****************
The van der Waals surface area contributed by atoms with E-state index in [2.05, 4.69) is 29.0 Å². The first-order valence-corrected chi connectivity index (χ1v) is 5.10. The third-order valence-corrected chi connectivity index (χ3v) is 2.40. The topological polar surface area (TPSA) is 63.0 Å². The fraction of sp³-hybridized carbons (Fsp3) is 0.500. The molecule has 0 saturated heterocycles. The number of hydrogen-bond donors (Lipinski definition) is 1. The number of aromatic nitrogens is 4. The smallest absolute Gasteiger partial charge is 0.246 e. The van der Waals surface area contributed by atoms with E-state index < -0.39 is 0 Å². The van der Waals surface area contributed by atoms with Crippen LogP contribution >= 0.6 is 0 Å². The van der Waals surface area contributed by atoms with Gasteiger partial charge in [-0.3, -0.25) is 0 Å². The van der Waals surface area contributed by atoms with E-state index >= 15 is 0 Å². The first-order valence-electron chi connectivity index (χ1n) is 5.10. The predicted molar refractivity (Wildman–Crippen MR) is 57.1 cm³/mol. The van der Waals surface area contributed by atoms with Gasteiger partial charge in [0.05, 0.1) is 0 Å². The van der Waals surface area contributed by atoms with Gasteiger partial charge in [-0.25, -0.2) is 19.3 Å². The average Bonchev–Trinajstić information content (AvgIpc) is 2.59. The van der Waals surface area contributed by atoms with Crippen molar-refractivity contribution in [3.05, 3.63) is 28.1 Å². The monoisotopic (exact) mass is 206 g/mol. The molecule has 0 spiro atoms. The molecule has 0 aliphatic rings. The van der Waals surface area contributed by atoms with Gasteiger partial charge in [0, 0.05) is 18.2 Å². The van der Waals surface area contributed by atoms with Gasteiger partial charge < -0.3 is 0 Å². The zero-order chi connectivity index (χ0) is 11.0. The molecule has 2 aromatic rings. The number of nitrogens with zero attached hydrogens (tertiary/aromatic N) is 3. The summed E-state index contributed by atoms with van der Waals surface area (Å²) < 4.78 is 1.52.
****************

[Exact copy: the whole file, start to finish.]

The van der Waals surface area contributed by atoms with E-state index in [2.05, 4.69) is 29.0 Å². The first-order valence-corrected chi connectivity index (χ1v) is 5.10. The third-order valence-corrected chi connectivity index (χ3v) is 2.40. The topological polar surface area (TPSA) is 63.0 Å². The fraction of sp³-hybridized carbons (Fsp3) is 0.500. The molecule has 0 saturated heterocycles. The number of hydrogen-bond donors (Lipinski definition) is 1. The number of aromatic nitrogens is 4. The smallest absolute Gasteiger partial charge is 0.246 e. The van der Waals surface area contributed by atoms with E-state index < -0.39 is 0 Å². The van der Waals surface area contributed by atoms with Crippen LogP contribution >= 0.6 is 0 Å². The van der Waals surface area contributed by atoms with Gasteiger partial charge in [-0.3, -0.25) is 0 Å². The van der Waals surface area contributed by atoms with E-state index >= 15 is 0 Å². The first-order valence-electron chi connectivity index (χ1n) is 5.10. The predicted molar refractivity (Wildman–Crippen MR) is 57.1 cm³/mol. The van der Waals surface area contributed by atoms with Gasteiger partial charge in [0.05, 0.1) is 0 Å². The van der Waals surface area contributed by atoms with Gasteiger partial charge in [-0.25, -0.2) is 19.3 Å². The average Bonchev–Trinajstić information content (AvgIpc) is 2.59. The van der Waals surface area contributed by atoms with Crippen molar-refractivity contribution in [3.05, 3.63) is 28.1 Å². The monoisotopic (exact) mass is 206 g/mol. The molecule has 0 spiro atoms. The molecule has 0 aliphatic rings. The van der Waals surface area contributed by atoms with Gasteiger partial charge in [0, 0.05) is 18.2 Å². The van der Waals surface area contributed by atoms with Gasteiger partial charge < -0.3 is 0 Å². The zero-order chi connectivity index (χ0) is 11.0. The molecule has 2 aromatic rings. The number of nitrogens with zero attached hydrogens (tertiary/aromatic N) is 3. The summed E-state index contributed by atoms with van der Waals surface area (Å²) < 4.78 is 1.52.